With only two precedential IP decisions coming down from the Federal Circuit in the second half of September, pickings were a little slim for blogging. That said, the opinion in Baxalta v. Genentech (2022-1461) — drafted by Chief Judge Kimberly Moore and joined by Judges Raymond Clevenger and Raymond Chen — is an important one to cover since it demonstrates how the court interpreted and applied the Supreme Court’s recent enablement decision in Amgen v. Sanofi.
Recall in Amgen, the Supreme Court articulated its view that 35 U.S.C. § 112 plainly requires that “[i]f a patent claims an entire class of processes, machines, manufactures, or compositions of matter, the patent’s specification must enable a person skilled in the art to make and use the entire class” and warned that “the more a party claims, the broader the monopoly it demands, the more it must enable.” In this vein, the court characterized the Amgen claims as an attempt to “monopolize an entire class of things defined by their function” even though the class was much broader than the 26 expressly disclosed antibodies and opined that Amgen’s “roadmap” for obtaining antibodies other than those expressly disclosed “amount[ed] to little more than two research assignments.”
The Baxalta claims at issue here were also related to antibodies, i.e., claims covering monoclonal antibodies that could provide an alternative treatment for the blood-clotting disorder Hemophilia A. Claim 1 of U.S. Patent No. 7,033,590 reads as follows:
An isolated antibody or antibody fragment thereof that binds Factor IX or Factor IXa and increases the procoagulant activity of Factor IXa.
The District of Delaware granted summary judgment of invalidity for lack of enablement under 35 U.S.C. § 112. On appeal, Baxalta argued that summary judgment was improper because skilled artisans could make and identify claimed antibodies (with new variable regions) using the hybridoma technology disclosed in the ’590 patent and that such routine screening does not amount to undue experimentation.
The Federal Circuit disagreed. It explained that the hybridoma methods in the ʼ590 patent only disclosed 11 antibodies by amino acid sequence that had the claimed binding properties and that these 11 antibodies amounted to “only 1.6% of the thousands of screened antibodies” resulting from the hybridoma protocol employed by the inventors. Yet, the scope claims at issue could cover “millions of potential candidate antibodies.” As such, the disclosure of only 11 antibodies that possessed the two required functions in the claims and the lack of explanation as to why those 11 antibodies perform the claimed functions (or why the other screened antibodies do not) does not allow a skilled artisan “to predict which of these potential millions of antibodies would have the claimed function.” In fact, according to the Federal Circuit,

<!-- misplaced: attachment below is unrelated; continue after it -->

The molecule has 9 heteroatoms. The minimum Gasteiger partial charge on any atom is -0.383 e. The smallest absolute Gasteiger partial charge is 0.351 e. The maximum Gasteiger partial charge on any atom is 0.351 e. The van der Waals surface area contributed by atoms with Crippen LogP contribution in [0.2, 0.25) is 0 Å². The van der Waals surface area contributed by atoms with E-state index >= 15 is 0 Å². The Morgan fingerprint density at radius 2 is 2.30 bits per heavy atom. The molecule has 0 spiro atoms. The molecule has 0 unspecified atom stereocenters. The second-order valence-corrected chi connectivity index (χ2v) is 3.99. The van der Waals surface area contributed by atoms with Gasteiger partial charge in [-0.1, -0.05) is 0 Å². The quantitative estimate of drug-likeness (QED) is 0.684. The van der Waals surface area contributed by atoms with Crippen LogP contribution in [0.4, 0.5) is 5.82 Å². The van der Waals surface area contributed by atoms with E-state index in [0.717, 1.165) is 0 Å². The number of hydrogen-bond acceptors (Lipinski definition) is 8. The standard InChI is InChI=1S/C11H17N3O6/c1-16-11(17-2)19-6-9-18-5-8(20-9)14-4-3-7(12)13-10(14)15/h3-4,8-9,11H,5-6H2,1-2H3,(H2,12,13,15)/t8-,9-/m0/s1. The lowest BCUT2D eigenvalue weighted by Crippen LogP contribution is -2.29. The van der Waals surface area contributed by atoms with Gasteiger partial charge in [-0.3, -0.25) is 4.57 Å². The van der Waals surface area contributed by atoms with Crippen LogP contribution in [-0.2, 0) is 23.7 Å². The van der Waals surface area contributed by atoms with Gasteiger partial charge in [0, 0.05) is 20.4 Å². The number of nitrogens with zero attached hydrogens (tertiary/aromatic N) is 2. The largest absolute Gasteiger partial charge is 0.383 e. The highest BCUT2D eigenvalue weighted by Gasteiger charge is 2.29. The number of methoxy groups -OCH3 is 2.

[t]he only guidance the [ʼ590] patent provides is ‘to create a wide range of candidate antibodies and then screen each to see which happen to bind’ to Factor IX/IXa and increase procoagulant activity
that, in the eyes of the appellate panel, amounts to nothing more than the type of trial and error found in Amgen to be incapable of satisfying the enablement requirement.
To summarize with the exact words of the appellate panel, “[t] he facts of this case are materially indistinguishable from those in Amgen.” As such, it is no surprise that the Federal Circuit upheld the invalidity finding by the lower court. However, we will need to wait and see how the appellate court will interpret and apply Amgen to different types of inventions. For example, the Supreme Court in Amgen did provide that “[a] specification may call for a reasonable amount of experimentation to make and use a claimed invention, and reasonableness in any case will depend on the nature of the invention and the underlying art.”
In short, while more cases from the Federal Circuit would be helpful to fully flesh out the Amgen enablement standard, the panel did make it clear that it “see[s] no meaningful difference between Wands’ ‘undue experimentation’ and Amgen’s ‘[un]reasonable experimentation” standards’” and that it “do[es] not interpret Amgen to have disturbed our prior enablement case law, including Wands and its factors.” Given that the Amgen decision pretty much solidified the Federal Circuit’s general trend of limiting claim scope to what is (mostly) expressly disclosed, it may not be reasonable to expect that genus-type claims in other types of inventions will fare much better.